Is the Age of Asset Management Over?

Asset managers have lost almost billions in Q3, with seven companies shouldering a $50 billion loss.

Asset management is based on a pretty rudimentary covenant – the client provides the money, and experts or professional portfolio managers pick stocks or bonds to garner a profit – the goal is for both parties to win. However, this business has dwindled in 2016, according to a recent Bloomberg report, resulted in upwards of $50 billion in losses from just seven companies in the third quarter of the year.

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This may seem surprising given the upbeat performance of many US markets, many of which sling-shotted out of a brief pullback wrought by the Brexit referendum in the end of June. Since then markets have been firmly higher, inking fresh all time highs. This performance has not translated to clients and their funds under asset managers however.

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Leading the list of asset managers bleeding money were Franklin Resources Inc. with $22.1 billion lost, AllianceBernstein with $15.3 billion lost, and Waddell & Reed Financial Inc. at $4.9 billion lost. This followed after a dismal Q2 in which this group also lost $34 billion in outflows, undermining confidence in the prowess and performance of managed funds, especially in the face of high management fees.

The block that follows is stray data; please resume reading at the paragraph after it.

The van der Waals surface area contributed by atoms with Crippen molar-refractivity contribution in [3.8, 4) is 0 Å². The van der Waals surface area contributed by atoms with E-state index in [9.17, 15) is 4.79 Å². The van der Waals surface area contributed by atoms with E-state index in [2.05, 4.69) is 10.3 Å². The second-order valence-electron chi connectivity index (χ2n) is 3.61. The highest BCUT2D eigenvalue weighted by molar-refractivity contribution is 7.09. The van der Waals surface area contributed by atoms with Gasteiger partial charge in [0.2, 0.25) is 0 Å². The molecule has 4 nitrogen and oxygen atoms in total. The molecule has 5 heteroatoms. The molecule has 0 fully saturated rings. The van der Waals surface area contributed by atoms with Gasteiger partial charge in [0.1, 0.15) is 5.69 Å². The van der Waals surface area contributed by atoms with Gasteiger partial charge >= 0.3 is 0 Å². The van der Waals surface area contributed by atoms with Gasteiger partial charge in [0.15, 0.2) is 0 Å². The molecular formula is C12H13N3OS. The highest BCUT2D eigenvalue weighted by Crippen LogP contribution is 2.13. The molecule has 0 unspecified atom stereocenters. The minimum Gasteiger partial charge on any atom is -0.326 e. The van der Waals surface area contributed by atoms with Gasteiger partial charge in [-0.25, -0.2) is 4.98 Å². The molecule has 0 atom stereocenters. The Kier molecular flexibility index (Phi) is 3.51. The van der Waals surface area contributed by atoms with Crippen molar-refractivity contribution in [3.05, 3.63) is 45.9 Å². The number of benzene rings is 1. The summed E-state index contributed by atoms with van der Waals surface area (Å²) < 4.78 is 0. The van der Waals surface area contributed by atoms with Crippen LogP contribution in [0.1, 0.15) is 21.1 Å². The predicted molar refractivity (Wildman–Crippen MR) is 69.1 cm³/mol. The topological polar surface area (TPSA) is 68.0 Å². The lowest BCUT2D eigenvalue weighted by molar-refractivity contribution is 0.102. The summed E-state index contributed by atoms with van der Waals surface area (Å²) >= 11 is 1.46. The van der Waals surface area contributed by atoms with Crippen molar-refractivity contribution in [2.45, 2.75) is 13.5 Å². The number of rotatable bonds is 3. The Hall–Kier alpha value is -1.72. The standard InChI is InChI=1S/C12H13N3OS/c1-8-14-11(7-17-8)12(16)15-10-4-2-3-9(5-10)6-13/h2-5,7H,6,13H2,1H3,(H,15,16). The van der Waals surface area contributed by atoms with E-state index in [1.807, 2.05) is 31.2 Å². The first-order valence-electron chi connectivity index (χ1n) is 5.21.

This trend was also evident amongst passive investments vs. active funds. Over the past twelve months ending Sept. 30, 2016, active funds yielded redemptions of $295 billion while passive took in $454 billion, according to data provided by Morningstar Inc. This trend has accelerated in recent years and is unlikely to reverse anytime soon.

It will be interesting to see how the asset management industry responds to these divergent flows as well as their respective clients. Following three straight quarters of negative performances, the elasticity of clients will be put to the test, which could ultimately prompt changes or an industry shakeup at years end.

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